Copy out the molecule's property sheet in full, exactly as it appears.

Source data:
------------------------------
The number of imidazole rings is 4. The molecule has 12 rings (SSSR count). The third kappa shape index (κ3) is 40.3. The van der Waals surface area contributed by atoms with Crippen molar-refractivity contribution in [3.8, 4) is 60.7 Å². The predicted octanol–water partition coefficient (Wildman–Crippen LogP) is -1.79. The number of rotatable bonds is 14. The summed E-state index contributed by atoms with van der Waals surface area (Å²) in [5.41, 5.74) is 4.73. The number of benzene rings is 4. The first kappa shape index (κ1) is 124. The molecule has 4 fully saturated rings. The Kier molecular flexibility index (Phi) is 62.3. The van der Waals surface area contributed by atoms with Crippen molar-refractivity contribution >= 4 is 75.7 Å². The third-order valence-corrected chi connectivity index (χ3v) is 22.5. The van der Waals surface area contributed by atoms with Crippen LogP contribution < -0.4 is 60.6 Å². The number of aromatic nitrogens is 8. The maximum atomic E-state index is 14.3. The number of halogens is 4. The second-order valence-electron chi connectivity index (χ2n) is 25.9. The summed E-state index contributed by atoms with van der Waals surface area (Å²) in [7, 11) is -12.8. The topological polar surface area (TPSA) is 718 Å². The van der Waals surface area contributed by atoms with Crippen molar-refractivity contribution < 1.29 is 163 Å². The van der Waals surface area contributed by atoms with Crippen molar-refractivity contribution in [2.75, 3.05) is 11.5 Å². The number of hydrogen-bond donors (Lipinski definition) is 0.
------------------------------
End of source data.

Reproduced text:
The number of imidazole rings is 4. The molecule has 12 rings (SSSR count). The third kappa shape index (κ3) is 40.3. The van der Waals surface area contributed by atoms with Crippen molar-refractivity contribution in [3.8, 4) is 60.7 Å². The predicted octanol–water partition coefficient (Wildman–Crippen LogP) is -1.79. The number of rotatable bonds is 14. The summed E-state index contributed by atoms with van der Waals surface area (Å²) in [5.41, 5.74) is 4.73. The number of benzene rings is 4. The first kappa shape index (κ1) is 124. The molecule has 4 fully saturated rings. The Kier molecular flexibility index (Phi) is 62.3. The van der Waals surface area contributed by atoms with Crippen molar-refractivity contribution >= 4 is 75.7 Å². The third-order valence-corrected chi connectivity index (χ3v) is 22.5. The van der Waals surface area contributed by atoms with Crippen LogP contribution < -0.4 is 60.6 Å². The number of aromatic nitrogens is 8. The maximum atomic E-state index is 14.3. The number of halogens is 4. The second-order valence-electron chi connectivity index (χ2n) is 25.9. The summed E-state index contributed by atoms with van der Waals surface area (Å²) in [7, 11) is -12.8. The topological polar surface area (TPSA) is 718 Å². The van der Waals surface area contributed by atoms with Crippen molar-refractivity contribution < 1.29 is 163 Å². The van der Waals surface area contributed by atoms with Crippen molar-refractivity contribution in [2.75, 3.05) is 11.5 Å². The number of hydrogen-bond donors (Lipinski definition) is 0.